Genetically designed insects to help your insomnia
All brains seem to suffer without sleep. We’re probably all too used to what sleep deprivation feels like, but even even lowly fruit flies suffer the same problems with disorientation and memory if they can’t get some shut eye. Like us, they also prefer a dark sleeping environment, are kept up by caffeine and sometimes realize they’ve stayed up an extra half hour wasting time on Twitter (well, maybe). This is all great for us, because it makes fruit flies a great species to use as a model and test theories about sleep physiology.
The modeling side of the equation is focusing on issues associated with two types of insomnia. Some people have problems falling asleep at night, while others can go to bed, but often wake up in the middle of the night, and then have a harder time sleeping again, a condition known as maintenance insomnia. Flies can suffer from both types of insomnia, even in specially designed rooms intended for their rest. This isn’t by chance, but thanks to the flies being genetically designed to have these two problems.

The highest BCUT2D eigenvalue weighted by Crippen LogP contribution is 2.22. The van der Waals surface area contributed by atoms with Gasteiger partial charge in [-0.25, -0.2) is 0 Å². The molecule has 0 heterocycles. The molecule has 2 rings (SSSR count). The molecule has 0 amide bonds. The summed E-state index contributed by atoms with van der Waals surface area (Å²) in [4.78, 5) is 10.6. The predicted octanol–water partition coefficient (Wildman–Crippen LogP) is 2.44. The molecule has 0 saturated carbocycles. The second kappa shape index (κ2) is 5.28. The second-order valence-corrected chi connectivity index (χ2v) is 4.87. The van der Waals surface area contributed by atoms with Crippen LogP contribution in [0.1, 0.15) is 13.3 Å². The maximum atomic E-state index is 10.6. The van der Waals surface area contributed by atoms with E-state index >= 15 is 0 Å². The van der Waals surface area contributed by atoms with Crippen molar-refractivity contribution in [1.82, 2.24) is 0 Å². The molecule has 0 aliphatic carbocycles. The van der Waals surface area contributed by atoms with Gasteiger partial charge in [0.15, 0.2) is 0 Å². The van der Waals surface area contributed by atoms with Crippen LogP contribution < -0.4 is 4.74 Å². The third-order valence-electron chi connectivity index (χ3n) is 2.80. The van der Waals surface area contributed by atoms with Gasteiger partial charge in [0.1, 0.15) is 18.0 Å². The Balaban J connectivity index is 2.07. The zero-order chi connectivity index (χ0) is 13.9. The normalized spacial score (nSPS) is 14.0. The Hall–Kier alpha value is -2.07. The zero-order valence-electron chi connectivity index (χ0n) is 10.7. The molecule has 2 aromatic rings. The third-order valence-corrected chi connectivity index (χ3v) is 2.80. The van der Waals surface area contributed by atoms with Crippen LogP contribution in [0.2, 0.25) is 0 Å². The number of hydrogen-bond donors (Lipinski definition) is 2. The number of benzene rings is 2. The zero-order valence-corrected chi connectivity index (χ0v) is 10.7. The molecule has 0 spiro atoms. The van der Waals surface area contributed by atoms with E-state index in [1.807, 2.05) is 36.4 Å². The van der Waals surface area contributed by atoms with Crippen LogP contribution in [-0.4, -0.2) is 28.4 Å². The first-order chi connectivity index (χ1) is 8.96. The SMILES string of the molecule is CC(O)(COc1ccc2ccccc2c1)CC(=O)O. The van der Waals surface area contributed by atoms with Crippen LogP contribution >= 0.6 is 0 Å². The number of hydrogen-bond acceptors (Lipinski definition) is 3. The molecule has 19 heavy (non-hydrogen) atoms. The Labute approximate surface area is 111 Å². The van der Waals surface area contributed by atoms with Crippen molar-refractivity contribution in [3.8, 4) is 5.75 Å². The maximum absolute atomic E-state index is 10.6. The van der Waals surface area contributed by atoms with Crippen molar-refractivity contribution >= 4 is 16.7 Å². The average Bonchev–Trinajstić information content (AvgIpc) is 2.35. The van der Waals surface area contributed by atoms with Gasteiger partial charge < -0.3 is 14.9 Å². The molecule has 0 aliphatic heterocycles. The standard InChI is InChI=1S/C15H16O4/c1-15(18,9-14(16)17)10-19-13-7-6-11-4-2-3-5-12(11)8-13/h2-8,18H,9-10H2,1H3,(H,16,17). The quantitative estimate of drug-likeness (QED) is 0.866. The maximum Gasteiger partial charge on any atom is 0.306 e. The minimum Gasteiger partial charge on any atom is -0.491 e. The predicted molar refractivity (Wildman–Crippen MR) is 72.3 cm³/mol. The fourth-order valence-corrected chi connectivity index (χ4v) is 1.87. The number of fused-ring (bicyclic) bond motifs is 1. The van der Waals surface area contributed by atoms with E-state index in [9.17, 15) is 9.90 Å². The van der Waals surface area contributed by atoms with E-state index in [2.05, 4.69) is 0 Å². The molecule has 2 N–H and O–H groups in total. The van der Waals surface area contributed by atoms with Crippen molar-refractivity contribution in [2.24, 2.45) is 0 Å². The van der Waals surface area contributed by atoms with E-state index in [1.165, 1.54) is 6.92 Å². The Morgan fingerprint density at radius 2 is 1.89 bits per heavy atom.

Specifics for sleep
Fruit flies have been studied so much, we’ve assembled a list of every neuron in their brain. This has enabled the breeding and identification of the genes and neurological mechanisms associated with each form of insomnia. The goal is then to take that information to design better treatments for human insomnia. This should be welcome news for people suffering from maintenance insomnia, since no medications currently target that flavor of sleep disorder.
Source: How Research On Sleepless Fruit Flies Could Help Human Insomniacs by Jon Hamilton, Shots